Newspaper article Sarasota Herald Tribune

First Half of Year Takes Toll on Stocks

Newspaper article Sarasota Herald Tribune

First Half of Year Takes Toll on Stocks

Article excerpt


This year has not been a bonanza for investors in the broad U.S. stock market. Representative of first half U.S. results (all results are through June 24) was the .7 percent total return of the Wilshire 5000 Index. Broad-based global stock indexes did worse, while U.S. bond returns were significantly better than U.S. stock returns.

We illustrate how these results affected investors by reviewing how four representative investors' portfolios of $100,000 performed. These investors' portfolios represent many investors' portfolios as they span from aggressive to conservative.

The relevant data for the period Jan. 1, 2016, to June 24, 2016: the Wilshire 5000 returned .7 percent; the Nasdaq Composite returned -6 percent; intermediate-term Treasury securities returned 4.8 percent

Alan is our aggressive speculator. He is young and has time to recover from any losses, so he believes his money belongs in the stocks that can give him the largest gains. Alan invested his all- stock portfolio in aggressive Nasdaq stocks. We approximate his portfolio's performance with the Nasdaq Composite Index, which means his Jan. 1, 2016, $100,000 portfolio has fallen to $94,000.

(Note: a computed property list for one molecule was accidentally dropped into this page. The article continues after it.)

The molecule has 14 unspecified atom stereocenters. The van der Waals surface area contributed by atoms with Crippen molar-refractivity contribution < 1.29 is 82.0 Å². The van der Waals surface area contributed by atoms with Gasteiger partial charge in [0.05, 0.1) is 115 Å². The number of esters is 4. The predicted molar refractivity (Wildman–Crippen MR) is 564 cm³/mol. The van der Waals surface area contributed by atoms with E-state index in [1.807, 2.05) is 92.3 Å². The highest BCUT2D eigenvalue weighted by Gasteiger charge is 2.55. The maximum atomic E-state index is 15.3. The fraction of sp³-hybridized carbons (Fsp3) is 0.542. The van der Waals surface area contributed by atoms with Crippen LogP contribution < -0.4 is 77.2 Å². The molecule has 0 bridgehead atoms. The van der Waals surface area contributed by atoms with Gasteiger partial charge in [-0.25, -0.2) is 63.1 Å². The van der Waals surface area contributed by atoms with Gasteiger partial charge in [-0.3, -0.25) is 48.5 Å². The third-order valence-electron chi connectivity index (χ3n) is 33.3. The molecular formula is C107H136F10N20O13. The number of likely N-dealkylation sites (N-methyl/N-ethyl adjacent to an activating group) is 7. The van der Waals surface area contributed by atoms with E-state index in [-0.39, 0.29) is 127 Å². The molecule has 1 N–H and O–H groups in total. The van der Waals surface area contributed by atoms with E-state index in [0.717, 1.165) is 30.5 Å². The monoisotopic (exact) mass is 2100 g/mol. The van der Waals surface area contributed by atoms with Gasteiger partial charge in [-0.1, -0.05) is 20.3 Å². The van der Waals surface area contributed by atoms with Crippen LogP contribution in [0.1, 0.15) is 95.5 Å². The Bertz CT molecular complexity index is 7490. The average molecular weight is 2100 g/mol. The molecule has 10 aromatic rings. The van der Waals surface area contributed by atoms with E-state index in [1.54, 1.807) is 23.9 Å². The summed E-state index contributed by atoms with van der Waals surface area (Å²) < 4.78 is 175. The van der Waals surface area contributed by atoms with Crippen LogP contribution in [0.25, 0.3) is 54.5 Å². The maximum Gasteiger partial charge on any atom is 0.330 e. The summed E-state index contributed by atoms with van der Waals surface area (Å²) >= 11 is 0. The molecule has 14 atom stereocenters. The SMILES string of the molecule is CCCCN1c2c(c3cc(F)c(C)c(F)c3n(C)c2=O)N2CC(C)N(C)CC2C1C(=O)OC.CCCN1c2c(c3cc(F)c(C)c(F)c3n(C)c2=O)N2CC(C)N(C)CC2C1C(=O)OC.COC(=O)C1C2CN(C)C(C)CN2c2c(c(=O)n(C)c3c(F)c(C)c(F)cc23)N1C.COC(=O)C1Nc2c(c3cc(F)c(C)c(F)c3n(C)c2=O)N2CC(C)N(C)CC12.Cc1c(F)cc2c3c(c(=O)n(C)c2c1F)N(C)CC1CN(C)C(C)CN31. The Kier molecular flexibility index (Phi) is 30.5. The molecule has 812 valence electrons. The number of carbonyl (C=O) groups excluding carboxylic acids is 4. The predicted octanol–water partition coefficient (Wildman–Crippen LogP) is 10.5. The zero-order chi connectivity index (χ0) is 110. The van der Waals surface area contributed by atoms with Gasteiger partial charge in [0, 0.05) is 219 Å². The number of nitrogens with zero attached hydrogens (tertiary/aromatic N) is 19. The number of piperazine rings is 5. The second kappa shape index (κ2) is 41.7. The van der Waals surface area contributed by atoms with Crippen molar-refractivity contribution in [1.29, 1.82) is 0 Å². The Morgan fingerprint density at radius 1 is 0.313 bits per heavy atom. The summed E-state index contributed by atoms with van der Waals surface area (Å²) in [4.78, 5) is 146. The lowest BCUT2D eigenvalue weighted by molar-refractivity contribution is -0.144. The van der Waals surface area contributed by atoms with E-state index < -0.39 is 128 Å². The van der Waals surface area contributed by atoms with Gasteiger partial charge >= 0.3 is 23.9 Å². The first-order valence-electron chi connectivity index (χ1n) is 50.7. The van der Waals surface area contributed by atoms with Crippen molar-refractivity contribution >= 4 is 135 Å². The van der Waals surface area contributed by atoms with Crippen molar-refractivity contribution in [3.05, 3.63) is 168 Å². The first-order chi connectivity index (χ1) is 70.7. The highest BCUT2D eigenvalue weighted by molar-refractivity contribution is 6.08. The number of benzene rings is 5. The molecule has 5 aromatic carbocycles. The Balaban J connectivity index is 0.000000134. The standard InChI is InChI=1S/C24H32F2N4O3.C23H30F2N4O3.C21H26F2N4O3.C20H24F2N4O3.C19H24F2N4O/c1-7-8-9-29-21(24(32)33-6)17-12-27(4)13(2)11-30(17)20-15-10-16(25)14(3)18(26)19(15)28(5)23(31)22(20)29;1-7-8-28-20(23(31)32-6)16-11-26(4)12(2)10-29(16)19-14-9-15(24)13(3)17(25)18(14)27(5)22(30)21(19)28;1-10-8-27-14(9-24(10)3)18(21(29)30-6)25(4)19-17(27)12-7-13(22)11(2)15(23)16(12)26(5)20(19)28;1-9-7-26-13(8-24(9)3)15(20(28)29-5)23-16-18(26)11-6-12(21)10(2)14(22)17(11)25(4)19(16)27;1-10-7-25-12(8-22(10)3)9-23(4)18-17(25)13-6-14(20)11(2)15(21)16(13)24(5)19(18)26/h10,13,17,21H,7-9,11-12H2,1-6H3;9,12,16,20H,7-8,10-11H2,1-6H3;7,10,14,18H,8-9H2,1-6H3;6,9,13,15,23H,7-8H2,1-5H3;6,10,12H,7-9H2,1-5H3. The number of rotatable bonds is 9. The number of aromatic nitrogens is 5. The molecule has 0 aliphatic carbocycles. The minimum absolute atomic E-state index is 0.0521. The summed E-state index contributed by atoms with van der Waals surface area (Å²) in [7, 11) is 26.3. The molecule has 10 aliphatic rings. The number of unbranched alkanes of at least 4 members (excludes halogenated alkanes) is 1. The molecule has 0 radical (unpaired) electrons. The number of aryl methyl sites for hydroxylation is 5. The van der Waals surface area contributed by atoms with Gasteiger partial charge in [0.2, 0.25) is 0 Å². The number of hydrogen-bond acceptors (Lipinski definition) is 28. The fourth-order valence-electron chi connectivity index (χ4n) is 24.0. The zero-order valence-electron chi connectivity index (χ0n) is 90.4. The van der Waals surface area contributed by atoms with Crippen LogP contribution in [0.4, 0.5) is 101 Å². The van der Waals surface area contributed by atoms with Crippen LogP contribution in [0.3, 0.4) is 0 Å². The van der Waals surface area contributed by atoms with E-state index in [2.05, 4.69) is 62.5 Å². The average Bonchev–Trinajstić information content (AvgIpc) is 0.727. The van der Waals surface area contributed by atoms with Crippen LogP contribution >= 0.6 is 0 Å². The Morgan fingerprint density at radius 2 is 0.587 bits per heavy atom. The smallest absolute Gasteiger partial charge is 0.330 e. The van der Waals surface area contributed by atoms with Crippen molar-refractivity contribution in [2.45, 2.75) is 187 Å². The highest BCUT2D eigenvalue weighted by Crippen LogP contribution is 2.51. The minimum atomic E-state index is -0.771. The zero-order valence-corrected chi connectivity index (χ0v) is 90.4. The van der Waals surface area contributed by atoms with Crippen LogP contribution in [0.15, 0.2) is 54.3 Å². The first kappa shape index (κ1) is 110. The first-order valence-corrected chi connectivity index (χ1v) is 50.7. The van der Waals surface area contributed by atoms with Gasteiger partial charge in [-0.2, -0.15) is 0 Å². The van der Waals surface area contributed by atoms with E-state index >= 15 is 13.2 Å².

Betty is more cautious but still an aggressive investor. She wanted to invest in stocks but was not comfortable with a portfolio concentrated in "speculative" stocks. So she chose a portfolio with broad market diversification. Using the Wilshire 5000 to approximate her results shows her $100,000 portfolio is now worth $100,700.

Carl is a moderate investor who wants broad stock exposure but also wants some bonds to reduce his risk and generate some cash. He allocates his portfolio to 60 percent diversified stocks and 40 percent intermediate-term Treasury securities. The preceding data show his $100,000 portfolio has risen to $102,340.

Dorothy, a moderately conservative investor, knows that in the long term stocks will almost certainly outperform bonds. But she has expenses that must be met, and is concerned that stocks could be depressed when she needs to pay them. …

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